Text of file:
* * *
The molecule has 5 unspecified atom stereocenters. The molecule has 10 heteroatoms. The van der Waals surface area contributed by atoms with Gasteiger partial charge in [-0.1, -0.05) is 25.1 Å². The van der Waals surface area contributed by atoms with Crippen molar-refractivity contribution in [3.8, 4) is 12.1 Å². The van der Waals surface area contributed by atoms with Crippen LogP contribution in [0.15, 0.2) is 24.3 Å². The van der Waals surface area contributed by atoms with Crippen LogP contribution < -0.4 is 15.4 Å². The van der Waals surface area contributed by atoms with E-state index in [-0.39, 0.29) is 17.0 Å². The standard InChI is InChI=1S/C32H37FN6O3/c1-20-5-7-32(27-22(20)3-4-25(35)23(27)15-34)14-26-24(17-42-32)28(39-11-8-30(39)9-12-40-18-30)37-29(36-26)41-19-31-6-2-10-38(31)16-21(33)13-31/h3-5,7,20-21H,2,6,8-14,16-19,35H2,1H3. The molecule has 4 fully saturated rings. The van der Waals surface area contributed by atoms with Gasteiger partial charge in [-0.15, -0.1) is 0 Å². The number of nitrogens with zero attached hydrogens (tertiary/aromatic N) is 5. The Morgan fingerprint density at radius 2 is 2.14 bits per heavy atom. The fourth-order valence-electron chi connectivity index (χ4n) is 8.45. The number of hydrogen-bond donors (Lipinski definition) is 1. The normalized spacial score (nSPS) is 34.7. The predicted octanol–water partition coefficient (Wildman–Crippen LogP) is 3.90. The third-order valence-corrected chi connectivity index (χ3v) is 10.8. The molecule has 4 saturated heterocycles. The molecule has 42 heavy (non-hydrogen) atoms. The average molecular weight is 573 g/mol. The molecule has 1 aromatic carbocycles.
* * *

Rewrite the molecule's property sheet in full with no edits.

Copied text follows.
The molecule has 5 unspecified atom stereocenters. The molecule has 10 heteroatoms. The van der Waals surface area contributed by atoms with Gasteiger partial charge in [-0.1, -0.05) is 25.1 Å². The van der Waals surface area contributed by atoms with Crippen molar-refractivity contribution in [3.8, 4) is 12.1 Å². The van der Waals surface area contributed by atoms with Crippen LogP contribution in [0.15, 0.2) is 24.3 Å². The van der Waals surface area contributed by atoms with Crippen LogP contribution < -0.4 is 15.4 Å². The van der Waals surface area contributed by atoms with E-state index in [-0.39, 0.29) is 17.0 Å². The standard InChI is InChI=1S/C32H37FN6O3/c1-20-5-7-32(27-22(20)3-4-25(35)23(27)15-34)14-26-24(17-42-32)28(39-11-8-30(39)9-12-40-18-30)37-29(36-26)41-19-31-6-2-10-38(31)16-21(33)13-31/h3-5,7,20-21H,2,6,8-14,16-19,35H2,1H3. The molecule has 4 fully saturated rings. The van der Waals surface area contributed by atoms with Gasteiger partial charge in [-0.15, -0.1) is 0 Å². The number of nitrogens with zero attached hydrogens (tertiary/aromatic N) is 5. The Morgan fingerprint density at radius 2 is 2.14 bits per heavy atom. The fourth-order valence-electron chi connectivity index (χ4n) is 8.45. The number of hydrogen-bond donors (Lipinski definition) is 1. The normalized spacial score (nSPS) is 34.7. The predicted octanol–water partition coefficient (Wildman–Crippen LogP) is 3.90. The third-order valence-corrected chi connectivity index (χ3v) is 10.8. The molecule has 4 saturated heterocycles. The molecule has 42 heavy (non-hydrogen) atoms. The average molecular weight is 573 g/mol. The molecule has 1 aromatic carbocycles.